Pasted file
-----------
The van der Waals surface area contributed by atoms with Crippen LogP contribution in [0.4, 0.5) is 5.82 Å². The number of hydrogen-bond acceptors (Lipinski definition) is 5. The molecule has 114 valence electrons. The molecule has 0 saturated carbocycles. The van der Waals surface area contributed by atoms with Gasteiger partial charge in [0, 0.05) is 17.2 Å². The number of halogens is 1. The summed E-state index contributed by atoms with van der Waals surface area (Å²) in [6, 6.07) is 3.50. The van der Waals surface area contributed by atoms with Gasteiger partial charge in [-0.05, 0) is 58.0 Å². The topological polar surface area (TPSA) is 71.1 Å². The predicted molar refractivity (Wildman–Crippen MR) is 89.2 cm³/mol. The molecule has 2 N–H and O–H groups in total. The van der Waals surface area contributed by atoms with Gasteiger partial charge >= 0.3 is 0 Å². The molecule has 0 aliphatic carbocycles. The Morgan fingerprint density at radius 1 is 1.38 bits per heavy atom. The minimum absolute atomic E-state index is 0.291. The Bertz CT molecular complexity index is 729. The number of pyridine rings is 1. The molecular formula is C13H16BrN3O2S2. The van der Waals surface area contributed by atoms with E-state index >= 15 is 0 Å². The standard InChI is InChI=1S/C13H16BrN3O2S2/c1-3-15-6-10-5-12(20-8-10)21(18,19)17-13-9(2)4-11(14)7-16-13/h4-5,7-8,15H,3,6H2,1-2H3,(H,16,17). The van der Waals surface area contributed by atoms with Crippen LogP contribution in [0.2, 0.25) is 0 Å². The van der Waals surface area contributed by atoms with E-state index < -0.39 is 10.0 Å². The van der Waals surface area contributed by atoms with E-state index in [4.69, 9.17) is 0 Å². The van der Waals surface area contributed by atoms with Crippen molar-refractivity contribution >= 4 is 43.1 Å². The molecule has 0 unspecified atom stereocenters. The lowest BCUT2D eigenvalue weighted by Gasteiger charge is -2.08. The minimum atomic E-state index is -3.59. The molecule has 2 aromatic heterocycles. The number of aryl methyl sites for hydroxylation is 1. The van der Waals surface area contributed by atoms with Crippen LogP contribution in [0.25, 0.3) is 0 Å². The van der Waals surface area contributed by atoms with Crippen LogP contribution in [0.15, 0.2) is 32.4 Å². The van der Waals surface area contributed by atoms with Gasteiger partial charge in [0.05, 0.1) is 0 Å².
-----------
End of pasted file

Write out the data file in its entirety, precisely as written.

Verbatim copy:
The van der Waals surface area contributed by atoms with Crippen LogP contribution in [0.4, 0.5) is 5.82 Å². The number of hydrogen-bond acceptors (Lipinski definition) is 5. The molecule has 114 valence electrons. The molecule has 0 saturated carbocycles. The van der Waals surface area contributed by atoms with Gasteiger partial charge in [0, 0.05) is 17.2 Å². The number of halogens is 1. The summed E-state index contributed by atoms with van der Waals surface area (Å²) in [6, 6.07) is 3.50. The van der Waals surface area contributed by atoms with Gasteiger partial charge in [-0.05, 0) is 58.0 Å². The topological polar surface area (TPSA) is 71.1 Å². The predicted molar refractivity (Wildman–Crippen MR) is 89.2 cm³/mol. The molecule has 2 N–H and O–H groups in total. The van der Waals surface area contributed by atoms with Gasteiger partial charge >= 0.3 is 0 Å². The molecule has 0 aliphatic carbocycles. The Morgan fingerprint density at radius 1 is 1.38 bits per heavy atom. The minimum absolute atomic E-state index is 0.291. The Bertz CT molecular complexity index is 729. The number of pyridine rings is 1. The molecular formula is C13H16BrN3O2S2. The van der Waals surface area contributed by atoms with E-state index >= 15 is 0 Å². The standard InChI is InChI=1S/C13H16BrN3O2S2/c1-3-15-6-10-5-12(20-8-10)21(18,19)17-13-9(2)4-11(14)7-16-13/h4-5,7-8,15H,3,6H2,1-2H3,(H,16,17). The van der Waals surface area contributed by atoms with Crippen LogP contribution in [0.2, 0.25) is 0 Å². The van der Waals surface area contributed by atoms with E-state index < -0.39 is 10.0 Å². The van der Waals surface area contributed by atoms with E-state index in [4.69, 9.17) is 0 Å². The van der Waals surface area contributed by atoms with Crippen molar-refractivity contribution >= 4 is 43.1 Å². The molecule has 0 unspecified atom stereocenters. The lowest BCUT2D eigenvalue weighted by Gasteiger charge is -2.08. The minimum atomic E-state index is -3.59. The molecule has 2 aromatic heterocycles. The number of aryl methyl sites for hydroxylation is 1. The van der Waals surface area contributed by atoms with Crippen LogP contribution in [0.25, 0.3) is 0 Å². The van der Waals surface area contributed by atoms with Crippen LogP contribution in [0.15, 0.2) is 32.4 Å². The van der Waals surface area contributed by atoms with Gasteiger partial charge in [0.05, 0.1) is 0 Å².